- Langley Research Center
- Dryden Flight Research Center
- Jet Propulsion Laboratory
- Kennedy Space Center
- Physical Science
- Exploring Space
- 060 min(s)
- 080 min(s)
How does the mass of each planet in our solar system relate to gravitational force?
This module is appropriate for video conference AND web conference at Dryden Flight Research Center (DFRC), Jet Propulsion Laboratory (JPL), and Kennedy Space Center (KSC).
This module is appropriate for video conference AND web conference (ConferenceME ONLY) at Langley Research Center (LaRC).
How high can you jump on Mars? Which planet has the most moons? Find out the answers to these questions and many more as you tour the solar system with a NASA Education Specialist. In this highly interactive session, students will use mathematics to explore and learn characteristics of the planets in our solar system.
As students hop through the Solar System, the student will:
Learners will describe what they know about the solar system.
Learners will explain the differences between matter, mass and gravity.
Learners will determine how mathematics can be used to determine planetary jump heights.
Learners will hypothesize which planet they can jump the highest and lowest
Learners will calculate hypothetical jump heights on different planets
Learners will tell which planets are terrestrial and which are gas giants.
Learners will contribute to the discussion of planetary facts.
Learners will explain how the data supports the proposed hypothesis.
Learners will relate mass to gravitational force.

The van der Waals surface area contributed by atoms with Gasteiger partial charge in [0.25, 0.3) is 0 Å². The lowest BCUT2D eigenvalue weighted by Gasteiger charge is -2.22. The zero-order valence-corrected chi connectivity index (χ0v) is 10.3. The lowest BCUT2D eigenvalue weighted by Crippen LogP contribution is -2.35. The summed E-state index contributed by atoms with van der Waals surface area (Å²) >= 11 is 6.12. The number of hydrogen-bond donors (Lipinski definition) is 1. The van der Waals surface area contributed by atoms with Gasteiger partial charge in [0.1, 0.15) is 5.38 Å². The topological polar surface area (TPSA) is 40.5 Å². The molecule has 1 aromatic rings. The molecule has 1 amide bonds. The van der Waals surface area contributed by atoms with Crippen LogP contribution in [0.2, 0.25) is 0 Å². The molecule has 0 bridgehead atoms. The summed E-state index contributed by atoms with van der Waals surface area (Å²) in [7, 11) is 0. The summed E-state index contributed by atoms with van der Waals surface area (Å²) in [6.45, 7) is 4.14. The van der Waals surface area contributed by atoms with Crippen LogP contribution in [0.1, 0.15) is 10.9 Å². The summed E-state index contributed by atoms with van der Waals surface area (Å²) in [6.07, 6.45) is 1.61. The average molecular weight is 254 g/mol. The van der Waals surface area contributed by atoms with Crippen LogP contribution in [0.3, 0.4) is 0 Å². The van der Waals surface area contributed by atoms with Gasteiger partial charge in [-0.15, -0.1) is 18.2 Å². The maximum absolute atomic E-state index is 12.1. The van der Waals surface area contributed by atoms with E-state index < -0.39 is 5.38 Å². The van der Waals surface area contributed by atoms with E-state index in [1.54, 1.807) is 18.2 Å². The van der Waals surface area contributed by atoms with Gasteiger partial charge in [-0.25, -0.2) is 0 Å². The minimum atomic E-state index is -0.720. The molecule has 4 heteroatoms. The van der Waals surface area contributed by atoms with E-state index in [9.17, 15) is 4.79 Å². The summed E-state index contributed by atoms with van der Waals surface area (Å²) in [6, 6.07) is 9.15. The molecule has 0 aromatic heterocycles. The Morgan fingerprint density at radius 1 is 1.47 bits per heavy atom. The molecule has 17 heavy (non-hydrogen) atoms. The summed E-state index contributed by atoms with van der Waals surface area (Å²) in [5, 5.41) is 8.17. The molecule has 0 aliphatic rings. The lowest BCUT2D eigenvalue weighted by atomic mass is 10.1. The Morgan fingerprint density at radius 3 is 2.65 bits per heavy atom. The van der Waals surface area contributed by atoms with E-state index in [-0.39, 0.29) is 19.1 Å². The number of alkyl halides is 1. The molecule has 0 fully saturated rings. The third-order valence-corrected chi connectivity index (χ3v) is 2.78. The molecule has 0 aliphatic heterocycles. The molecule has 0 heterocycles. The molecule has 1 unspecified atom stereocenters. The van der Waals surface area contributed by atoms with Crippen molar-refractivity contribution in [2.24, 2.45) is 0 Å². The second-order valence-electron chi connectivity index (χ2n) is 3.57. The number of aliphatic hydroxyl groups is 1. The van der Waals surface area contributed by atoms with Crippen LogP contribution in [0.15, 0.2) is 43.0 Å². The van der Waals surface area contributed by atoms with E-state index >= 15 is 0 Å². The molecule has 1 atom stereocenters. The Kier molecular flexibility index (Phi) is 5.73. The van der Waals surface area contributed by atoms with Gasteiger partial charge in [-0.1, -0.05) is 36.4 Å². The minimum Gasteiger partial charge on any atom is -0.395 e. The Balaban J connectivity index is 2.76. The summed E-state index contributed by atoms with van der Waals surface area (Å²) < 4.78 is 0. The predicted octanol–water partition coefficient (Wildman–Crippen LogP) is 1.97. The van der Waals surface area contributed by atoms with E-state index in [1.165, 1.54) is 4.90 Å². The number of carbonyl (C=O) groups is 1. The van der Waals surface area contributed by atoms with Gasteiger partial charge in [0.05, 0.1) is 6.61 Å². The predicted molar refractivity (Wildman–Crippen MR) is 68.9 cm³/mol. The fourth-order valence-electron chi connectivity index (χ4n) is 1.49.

Sequence of Events
How far away is most distant planet from the sun? By doing this activity, students will discover that it takes a long time to travel through our solar system. In the lesson, students use string to construct a distance scale model of the solar system. They will observe that the outer planets are much farther apart than the inner planets. To find out more about the lesson, Modeling Orbits in Our Solar System, please go to http://solarsystem.nasa.gov/educ/docs/modelingsolarsystem.pdf
Please download the Planet Hopping fact sheet located at the url listed below. Each student should have a copy of this sheet for the video conference.
Meter sticks and calculators should also be available for at least each group of three students.
During this highly interactive event, students will physically simulate hopping around the solar system. They begin by determining how high they can jump on Earth. Using those measurements, the students calculate how high they can jump on other planets. Join the DLN as we hop from planet to planet.
Please download the Planet Hopping fact sheet located at the url listed in the pre-conference activities. Each student should have a copy of this sheet for the video conference.
Do other stars besides our own sun have planets orbiting around them? NASA's Space Interferometry Mission cannot see the planets of nearby stars but can take measurements that indicate if a planet is present. In this simple hands-on activity, Looking for Planets Without Seeing Them, students will discover how NASA finds new planets beyond our solar system. http://planetquest.jpl.nasa.gov/resources/pq_activity_guide.pdf
National Science Content Standards
* The student will develop an understanding of properties and motion of objects
* The student will develop an understanding of motions and forces
National Math Content Standards
* The student will formulate questions that can be addressed with data and collect, organize, and display relevant data to answer them
* The student will understand numbers, ways of representing numbers, relationships among numbers, and number systems